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Spurs come from behind to stomp Rockets

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The Spurs played pretty marginal basketball for the first 1.5 quarters, then flipped a switch and dominated the Rockets from that point on to earn their 9th straight W.

Soobum Im-USA TODAY Sports

Spurs 110, Rockets 98 - Apr 8, '15

The Spurs got off to a rocky start, seemingly unable to get good, high-percentage looks or even slow down a white-hot Rockets offense, falling behind by as many as 9 before coming alive at the 5:39 mark in the 2nd, going on back-to-back 8-0 runs separated by a single Houston bucket, and closing out the half with a 4 point lead.

The second half was all Spurs as the good guys pushed their lead up to 14 in the 3rd and 22 in the 4th before coasting to their 9th straight victory.

After a series of really quiet games in a facilitator role, Tony Parker put up big numbers in this one, with his stellar individual play keeping the Spurs around in the first half, when the Spurs defense was hemorrhaging points and the rest of the squad seemed unable to buy a bucket.  

The Rockets were on fire early in this game, putting up an Offensive Rating of 124.7 to start the game, with the Spurs scoring but struggling to keep up due to their own 107.0 OffRtg.  After a 7-0 Rockets run put Houston up 8, Popovich called a timeout at the 5:39 mark in the 2nd.

I don't know what adjustments Pop made, but the Spurs defense came out of that timeout and shut Houston down while the offense roared into overdrive, with Houston's OffRtg plummeting to 83.4 while the Spurs' climbed to 121.8 for the rest of the way.  That's a 56.1 swing in Net Rating, from -17.7 to start the game to 38.4 to finish.  I just hope no Spurs were injured by that vicious whiplash.  It doesn't take a statistical wizard to know that 5:39 mark was the turning point in this game, but it's pretty fun to quantify just how drastic that shift was.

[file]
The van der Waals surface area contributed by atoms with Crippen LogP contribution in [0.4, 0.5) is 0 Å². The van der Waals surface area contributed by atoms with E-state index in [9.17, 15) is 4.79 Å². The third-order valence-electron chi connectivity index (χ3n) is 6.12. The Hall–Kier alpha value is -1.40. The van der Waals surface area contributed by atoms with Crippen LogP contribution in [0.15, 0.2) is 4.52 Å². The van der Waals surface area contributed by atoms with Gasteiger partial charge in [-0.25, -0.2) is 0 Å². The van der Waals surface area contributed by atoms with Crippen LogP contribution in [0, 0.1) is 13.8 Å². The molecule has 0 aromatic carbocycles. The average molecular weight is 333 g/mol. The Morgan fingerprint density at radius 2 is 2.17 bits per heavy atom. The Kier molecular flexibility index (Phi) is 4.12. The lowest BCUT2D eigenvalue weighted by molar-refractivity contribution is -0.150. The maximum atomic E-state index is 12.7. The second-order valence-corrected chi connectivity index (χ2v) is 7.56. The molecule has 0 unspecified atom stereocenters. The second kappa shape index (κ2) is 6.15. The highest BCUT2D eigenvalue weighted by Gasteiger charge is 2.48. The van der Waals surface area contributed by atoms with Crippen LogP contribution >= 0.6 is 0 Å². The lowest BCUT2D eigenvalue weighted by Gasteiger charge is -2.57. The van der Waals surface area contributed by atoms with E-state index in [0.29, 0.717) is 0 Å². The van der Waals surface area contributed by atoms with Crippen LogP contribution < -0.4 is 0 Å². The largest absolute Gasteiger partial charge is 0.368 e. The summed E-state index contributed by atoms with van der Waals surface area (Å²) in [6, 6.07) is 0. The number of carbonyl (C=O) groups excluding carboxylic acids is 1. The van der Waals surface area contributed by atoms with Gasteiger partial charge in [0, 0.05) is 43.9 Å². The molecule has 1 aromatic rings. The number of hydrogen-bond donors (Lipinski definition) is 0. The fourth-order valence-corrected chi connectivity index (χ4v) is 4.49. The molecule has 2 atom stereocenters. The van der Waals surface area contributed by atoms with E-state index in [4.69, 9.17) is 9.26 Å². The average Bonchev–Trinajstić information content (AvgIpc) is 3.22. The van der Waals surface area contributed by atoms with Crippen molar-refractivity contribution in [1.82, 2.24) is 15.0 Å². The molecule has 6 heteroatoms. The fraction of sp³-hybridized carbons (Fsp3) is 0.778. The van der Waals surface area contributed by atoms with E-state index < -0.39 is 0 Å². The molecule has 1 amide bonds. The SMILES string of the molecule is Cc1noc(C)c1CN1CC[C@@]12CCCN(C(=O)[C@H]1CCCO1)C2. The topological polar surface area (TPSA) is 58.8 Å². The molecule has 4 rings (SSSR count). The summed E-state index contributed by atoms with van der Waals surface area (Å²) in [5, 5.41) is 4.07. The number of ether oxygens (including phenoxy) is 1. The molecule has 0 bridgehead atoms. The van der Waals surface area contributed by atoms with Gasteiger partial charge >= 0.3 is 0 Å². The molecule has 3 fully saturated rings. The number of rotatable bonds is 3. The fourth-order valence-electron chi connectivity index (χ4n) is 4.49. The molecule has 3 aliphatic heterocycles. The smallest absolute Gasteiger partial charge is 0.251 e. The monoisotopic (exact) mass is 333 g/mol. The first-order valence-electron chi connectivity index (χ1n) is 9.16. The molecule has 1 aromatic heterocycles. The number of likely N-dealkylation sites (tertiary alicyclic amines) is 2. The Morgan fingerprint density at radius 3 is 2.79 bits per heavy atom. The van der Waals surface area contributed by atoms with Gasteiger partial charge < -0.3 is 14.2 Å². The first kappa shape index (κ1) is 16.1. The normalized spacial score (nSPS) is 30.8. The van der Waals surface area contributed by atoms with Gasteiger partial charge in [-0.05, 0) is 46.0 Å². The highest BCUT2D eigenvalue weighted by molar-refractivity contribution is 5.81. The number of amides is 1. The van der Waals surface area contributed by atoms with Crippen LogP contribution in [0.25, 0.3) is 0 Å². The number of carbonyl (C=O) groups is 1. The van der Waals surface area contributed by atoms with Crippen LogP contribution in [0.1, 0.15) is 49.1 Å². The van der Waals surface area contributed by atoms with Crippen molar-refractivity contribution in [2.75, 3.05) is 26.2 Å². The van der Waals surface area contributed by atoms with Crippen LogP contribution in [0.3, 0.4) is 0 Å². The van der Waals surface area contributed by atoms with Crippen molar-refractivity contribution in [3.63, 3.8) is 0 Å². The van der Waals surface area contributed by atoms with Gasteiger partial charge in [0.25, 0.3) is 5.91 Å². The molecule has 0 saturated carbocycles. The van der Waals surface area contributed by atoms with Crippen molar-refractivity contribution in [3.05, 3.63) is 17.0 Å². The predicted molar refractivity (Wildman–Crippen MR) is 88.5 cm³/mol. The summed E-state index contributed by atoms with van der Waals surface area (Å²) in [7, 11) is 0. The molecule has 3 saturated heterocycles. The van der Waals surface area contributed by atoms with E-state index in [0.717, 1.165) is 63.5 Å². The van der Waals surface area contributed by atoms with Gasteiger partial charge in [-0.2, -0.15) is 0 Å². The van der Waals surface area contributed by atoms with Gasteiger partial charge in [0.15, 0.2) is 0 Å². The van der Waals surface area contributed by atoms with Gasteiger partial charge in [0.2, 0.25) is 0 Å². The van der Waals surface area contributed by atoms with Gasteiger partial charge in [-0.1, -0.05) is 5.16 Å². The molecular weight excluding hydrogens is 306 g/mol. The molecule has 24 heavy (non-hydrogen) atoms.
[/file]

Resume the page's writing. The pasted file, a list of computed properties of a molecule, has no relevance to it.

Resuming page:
The intensity level in this one was really high in that first period when the Rockets were scoring in droves, but the Spurs soon imposed their will, out-hustling the Rockets, earning a 4.5 expected offensive rebounding advantage and winning the ballhandling battle as they nabbed 11 steals.  The Rockets were hot from deep, notching 40% to the Spurs 33%, but the Spurs dominated inside, putting up 62 points in the paint and hitting 55.4% of their 2-balls, to Houston's 49.2%.

Perhaps most tellingly, the Spurs seemed completely unaffected by Howard's presence inside, hitting 69.0% of their shots from within 5 feet.  Howard finished the night with 0 blocks and 3 goaltends, much to the delight of Sean Elliot, who continuously exhorted the Spurs to "challenge the shot blockers," which they did with apparent relish.  

On the other side of that coin, Tim Duncan anchored the defense with 4 of the Spurs' 7 blocks (Houston managed just 3), holding Houston to an acceptable 58.5% from 5 feet in.  Advantage: Big Fun.

(More analysis below)

Four Factors (def.)

Spurs Rockets
Shooting (eFG%) 54% 52%
Ball Handling (TO%) 10% 15%
Off Rebounding (OR%) 30% 19%
Shooting FTs (FT Rate) 10% 19%

Team Stats (Definitions at bottom of post)

Spurs Rockets
Pace (No. of Possessions) 96.5
Points Per Possession (PPP) 1.14 1.02
Points Per Shot (PPS) 1.16 1.17
2-PT FG% 55.4% 49.2%
3-PT FG% 33.3% 40.0%
FT% 77.8% 62.5%
True Shooting % 55.6% 53.8%
Spurs
Rockets
Offensive Rating 115.8 100.0
Defensive Rating 100.0 115.8
Net Rating 15.9 -15.9
Spurs Rockets
Passes / poss. 3.0 2.5